Emily Dickinson Lexicon
Dictionary: AF-FECT'IVE – AF-FIRM'A-BLE
That affects, or excites emotion; suited to affect. [Little used.]
In an affective or impressive manner.
One that affects; one that practices affectation.
Full of passion. [Not used.] – Leland.
AF-FEER', v.t.1 [Fr. affier, to set.]
To confirm. [Not used.]
AF-FEER', v.t.2 [Fr. afferer, affeurer, or afforer, to assess or value.]
In law, to assess or reduce an arbitrary penalty or amercement to a precise sum; to reduce a general amercement to a sum certain, according to the circumstances of the case. – Blackstone.
Moderated in sum; assessed; reduced to a certainty.
The act of affeering, or assessing an amercement, according to the circumstances of the case.
One who affeers; a person sworn to assess a penalty, or reduce an uncertain penalty to a certainty. – Cowel.
AF-FET-TU-O'SO, adv. [or con affetto. It., from L. affectus.]
In music, a direction to render notes soft and affecting.
AF-FI'ANCE, n. [Norm. affiaunce, confidence; Fr. fiancer, to betroth; Sp. fianza, security in bail, afianzar, to give security or bail, from fiar, to trust, to bail, to confide in; Port. id.; Fr. fier, to trust; It. fidare, affidare, to trust, fidanza, confidence, fidanzare, to betroth, from L. fido, fides.]
- The marriage contract or promise; faith pledged.
- Trust in general; confidence; reliance. The Christian looks to God with implicit affiance. – Hammond.
- To betroth; to pledge one's faith or fidelity in marriage, or to promise marriage. To me, sad maid, he was affianced. – Spenser.
- To give confidence. Affianced in my faith. – Pope.
Pledged in marriage; betrothed; bound in faith.
One who makes contract of marriage between parties.
Pledging in marriage; promising fidelity.
AF-FI-DA'VIT, n. [An old law verb in the perfect tense; he made oath; from ad and fides, faith.]
A declaration upon oath. In the United States, more generally, a declaration in writing, signed by the party, and sworn to, before an authorized magistrate.
AF-FI'ED, a. [or pp.]
Joined by contract; affianced. – Shak.
AF-FILE', v.t. [Fr. affiler.]
To polish. [Not used.] – Chaucer.
AF-FIL'I-ATE, v.t. [Fr. affilier, to adopt, to initiate into the mysteries of a religious order; L. ad and filius, a son.]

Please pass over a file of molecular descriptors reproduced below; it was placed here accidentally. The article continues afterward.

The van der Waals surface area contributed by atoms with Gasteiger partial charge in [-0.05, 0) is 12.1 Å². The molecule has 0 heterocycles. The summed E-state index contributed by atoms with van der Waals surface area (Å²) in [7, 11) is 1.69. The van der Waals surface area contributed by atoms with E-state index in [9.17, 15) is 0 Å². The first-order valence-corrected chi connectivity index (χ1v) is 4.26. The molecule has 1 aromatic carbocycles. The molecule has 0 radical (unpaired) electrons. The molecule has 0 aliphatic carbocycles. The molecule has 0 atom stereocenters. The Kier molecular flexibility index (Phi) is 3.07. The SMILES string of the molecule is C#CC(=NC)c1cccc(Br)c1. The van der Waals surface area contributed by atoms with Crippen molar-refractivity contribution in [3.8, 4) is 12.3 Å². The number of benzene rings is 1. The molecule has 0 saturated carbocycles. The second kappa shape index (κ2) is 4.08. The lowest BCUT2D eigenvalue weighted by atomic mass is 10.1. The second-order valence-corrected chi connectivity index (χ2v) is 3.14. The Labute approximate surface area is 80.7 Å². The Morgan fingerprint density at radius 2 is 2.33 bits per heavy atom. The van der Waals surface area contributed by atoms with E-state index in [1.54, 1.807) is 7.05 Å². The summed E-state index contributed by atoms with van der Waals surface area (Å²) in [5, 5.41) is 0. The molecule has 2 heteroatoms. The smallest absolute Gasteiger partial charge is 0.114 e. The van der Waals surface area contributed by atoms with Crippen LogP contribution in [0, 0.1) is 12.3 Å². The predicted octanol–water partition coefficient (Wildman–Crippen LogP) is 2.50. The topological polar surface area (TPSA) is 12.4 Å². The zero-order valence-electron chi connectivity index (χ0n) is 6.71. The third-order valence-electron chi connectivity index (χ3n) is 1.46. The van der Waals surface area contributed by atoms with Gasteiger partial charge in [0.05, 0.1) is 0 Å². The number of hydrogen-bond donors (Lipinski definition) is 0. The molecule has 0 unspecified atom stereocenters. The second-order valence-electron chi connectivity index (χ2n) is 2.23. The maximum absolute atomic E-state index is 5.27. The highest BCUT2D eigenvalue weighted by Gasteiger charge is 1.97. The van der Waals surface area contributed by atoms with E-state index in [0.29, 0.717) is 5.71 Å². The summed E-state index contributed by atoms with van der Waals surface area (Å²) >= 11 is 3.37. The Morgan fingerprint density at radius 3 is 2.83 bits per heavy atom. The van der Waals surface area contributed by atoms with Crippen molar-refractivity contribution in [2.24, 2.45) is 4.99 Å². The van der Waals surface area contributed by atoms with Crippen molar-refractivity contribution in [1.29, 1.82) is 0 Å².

- To adopt; to receive into a family as a son.
- To receive into a society as a member, and initiate in its mysteries, plans, or intrigues – a sense in which the word was much used by the Jacobins in France, during the revolution.
Adoption; association in the same family or society.
A refining of metals.
AF-FIN'I-TY, n. [L. affinitas, from affinis, adjacent, related by marriage; ad and finis, end.]
- The relation contracted by marriage, between a husband and his wife's kindred, and between a wife and her husband's kindred; in contradistinction from consanguinity or relation by blood. Solomon made affinity with Pharaoh. – 1 Kings iii.
- Agreement; relation; conformity; resemblance; connection; as, the affinity of sounds, of colors, or of languages.
- In chimistry, that attraction which takes place at an insensible distance, between the heterogeneous particles of bodies, and forms compounds.
To declare solemnly before a court or magistrate, for confirming a fact, or to have an affirmation administered to, by way of confirmation, or as a substitute for an oath; as, the witness affirmed to the fact, or he was affirmed to the fact.
AF-FIRM', v.t. [afferm'; L. affirmo; ad and firmo, to make firm. See Firm.]
- To assert positively; to tell with confidence; to aver; to declare the existence of something; to maintain as true, opposed to deny. Of one Jesus whom Paul affirmed to be alive. – Acts xxv.
- To make firm; to establish, confirm or ratify; as, the Supreme court affirmed the judgment.
That may be asserted or declared; followed by of; as, an attribute affirmable of every just man.